The train picked up speed and I sat comfortably on my seat in the 2 tire compartment. I made friendship with fellow travelers. I had lunch in the dining hall of the train watching the changing topography of the country through the window. I had a comfortable sleep on the birth, and timely food in the dining hall. My fellow passenger was a vegetarian and he argued very much about the benefits of vegetarianism. He argued that the largest and strongest animal in the world, the elephant is vegetarian. But his arguments did not change my food habits.
The next day in the afternoon suddenly the fast moving train stopped as a result of somebody pulling the alarm chain in a semi forest area. One fellow passenger told that we were passing through the state of Madhya Pradesh. We thought it may be some dacoit attack. But actually it was one of the kitchen staff who has stopped the train. The reason was that the chief cook had chest pain. The railway authorities looked for a doctor in the train. My fellow passenger knew that I was a doctor and he wanted me to volunteer my service. I was reluctant because I was practicing only eye for last one year and there was neither any essential equipment to examine a patient nor medicine to treat. By that time one senior doctor from the first class compartment had reached the spot and declared that the patient is dead.
The railway rules did not permit carrying dead bodies without the necessary permission. So the cook who had turned out to be a dead body with in few minutes should be unloaded in the next railway station. After the unauthorized stop for about half an hour the train started moving. Soon it had another unscheduled stop at the next station to unload the dead body. The formalities took another hour to complete and the train to start again. Without the cook the dining hall was closed since the staff cannot work due to the grief and sorrow in the untimely demise of their colleague. The train picked up speed to make up for the delay. I managed to get some food, and quickly packed my bedding and suit case as the train was nearing Itarsi Junction. I waited near the door so that I could get down from the train as quickly as possible. In fact as per schedule the train should reach one hour before the departure of Varanasi express at Itarsi station. But due to the exorbitant and unexpected delay the GT express reached Itarsi junction station one hour late at about 9.30 PM. (made up about half an hour by increasing the speed)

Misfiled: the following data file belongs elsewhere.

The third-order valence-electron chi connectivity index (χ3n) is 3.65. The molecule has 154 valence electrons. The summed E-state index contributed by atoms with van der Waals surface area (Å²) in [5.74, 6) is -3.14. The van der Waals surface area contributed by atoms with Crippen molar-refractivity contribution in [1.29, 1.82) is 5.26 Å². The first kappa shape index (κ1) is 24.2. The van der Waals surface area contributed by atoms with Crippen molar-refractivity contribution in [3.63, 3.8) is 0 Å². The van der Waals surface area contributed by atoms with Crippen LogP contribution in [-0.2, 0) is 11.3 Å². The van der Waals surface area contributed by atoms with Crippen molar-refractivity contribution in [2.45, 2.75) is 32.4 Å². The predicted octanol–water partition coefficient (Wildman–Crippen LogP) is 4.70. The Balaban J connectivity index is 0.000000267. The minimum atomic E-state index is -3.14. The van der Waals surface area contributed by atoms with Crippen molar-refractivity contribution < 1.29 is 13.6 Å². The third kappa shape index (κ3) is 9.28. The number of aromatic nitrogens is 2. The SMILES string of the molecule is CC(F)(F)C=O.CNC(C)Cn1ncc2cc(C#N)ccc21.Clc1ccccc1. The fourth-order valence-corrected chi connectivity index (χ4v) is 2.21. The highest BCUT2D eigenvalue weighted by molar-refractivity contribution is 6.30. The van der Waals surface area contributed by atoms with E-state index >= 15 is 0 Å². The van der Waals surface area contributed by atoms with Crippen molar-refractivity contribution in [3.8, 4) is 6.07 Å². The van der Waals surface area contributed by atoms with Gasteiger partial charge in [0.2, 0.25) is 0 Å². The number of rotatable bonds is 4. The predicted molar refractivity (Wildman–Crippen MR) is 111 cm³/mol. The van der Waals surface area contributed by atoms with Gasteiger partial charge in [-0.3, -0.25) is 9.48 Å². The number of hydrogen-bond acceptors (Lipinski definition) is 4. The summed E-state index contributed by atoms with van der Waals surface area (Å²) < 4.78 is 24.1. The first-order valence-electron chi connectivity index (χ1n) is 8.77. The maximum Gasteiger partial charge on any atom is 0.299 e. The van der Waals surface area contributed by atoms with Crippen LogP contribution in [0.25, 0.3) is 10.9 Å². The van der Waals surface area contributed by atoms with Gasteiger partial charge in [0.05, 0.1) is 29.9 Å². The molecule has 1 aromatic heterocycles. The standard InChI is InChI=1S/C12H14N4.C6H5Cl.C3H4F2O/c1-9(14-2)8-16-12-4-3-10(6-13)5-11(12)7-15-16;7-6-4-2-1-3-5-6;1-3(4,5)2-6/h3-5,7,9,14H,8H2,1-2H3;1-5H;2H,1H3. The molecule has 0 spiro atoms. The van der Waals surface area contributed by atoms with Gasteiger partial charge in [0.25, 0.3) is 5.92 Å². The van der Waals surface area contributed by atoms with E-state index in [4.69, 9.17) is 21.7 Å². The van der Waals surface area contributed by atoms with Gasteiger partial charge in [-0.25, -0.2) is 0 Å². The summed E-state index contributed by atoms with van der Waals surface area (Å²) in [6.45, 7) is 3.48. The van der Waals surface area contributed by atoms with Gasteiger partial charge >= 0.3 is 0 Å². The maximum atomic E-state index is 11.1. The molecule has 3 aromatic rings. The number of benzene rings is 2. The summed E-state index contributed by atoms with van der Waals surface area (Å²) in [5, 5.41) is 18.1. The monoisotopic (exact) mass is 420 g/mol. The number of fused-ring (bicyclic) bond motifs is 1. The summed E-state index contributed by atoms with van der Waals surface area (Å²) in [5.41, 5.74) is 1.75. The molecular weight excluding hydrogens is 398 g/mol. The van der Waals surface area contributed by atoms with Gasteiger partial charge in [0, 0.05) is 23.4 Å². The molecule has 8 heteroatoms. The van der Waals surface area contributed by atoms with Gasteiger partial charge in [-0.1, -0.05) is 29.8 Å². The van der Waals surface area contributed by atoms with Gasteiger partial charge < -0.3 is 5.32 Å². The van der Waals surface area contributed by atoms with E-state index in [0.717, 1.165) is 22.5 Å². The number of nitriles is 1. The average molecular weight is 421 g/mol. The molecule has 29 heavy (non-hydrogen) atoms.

With the bag and suit case in my hands and lot of anxiety in my mind I got down from the train. An elderly silver haired rail way porter came close to me and asked about my destination. When I told Varanasi, he took my luggage and asked me to run with him to board the train. I followed him through the busy platforms and over bridge to ultimately board to a slowly moving train following the foot steps of the porter. I paid him 10 rupees. He happily and safely jumped out of the moving train and disappeared in darkness.
The compartment was dark and there was no electric supply to the compartment. Somehow I could find a seat to sit in the slow moving train since there was intermittent light coming through the window from the electric lights in the platform. This light also disappeared as the train slowly left the station and compartment plunged into darkness. I could realize that there are several fellow passengers; but could not see anybodies face in the darkness. I could hear some body talking in Malayalam. I casually asked in Malayalam to the passengers whether this train was going to Varanasi.I had a great relief for my tension, when they confirmed that it was the Varanasi express and was going to Varanasi. When the train stopped at the next station, a TTR and an electrician entered the compartment. They rectified the electric connection lights were switched on. Now I could see the fellow passengers. The TTR checked my ticket and allotted an upper birth. After taking a cup of tea in a disposable mud cup, I climbed up to my upper birth and slept.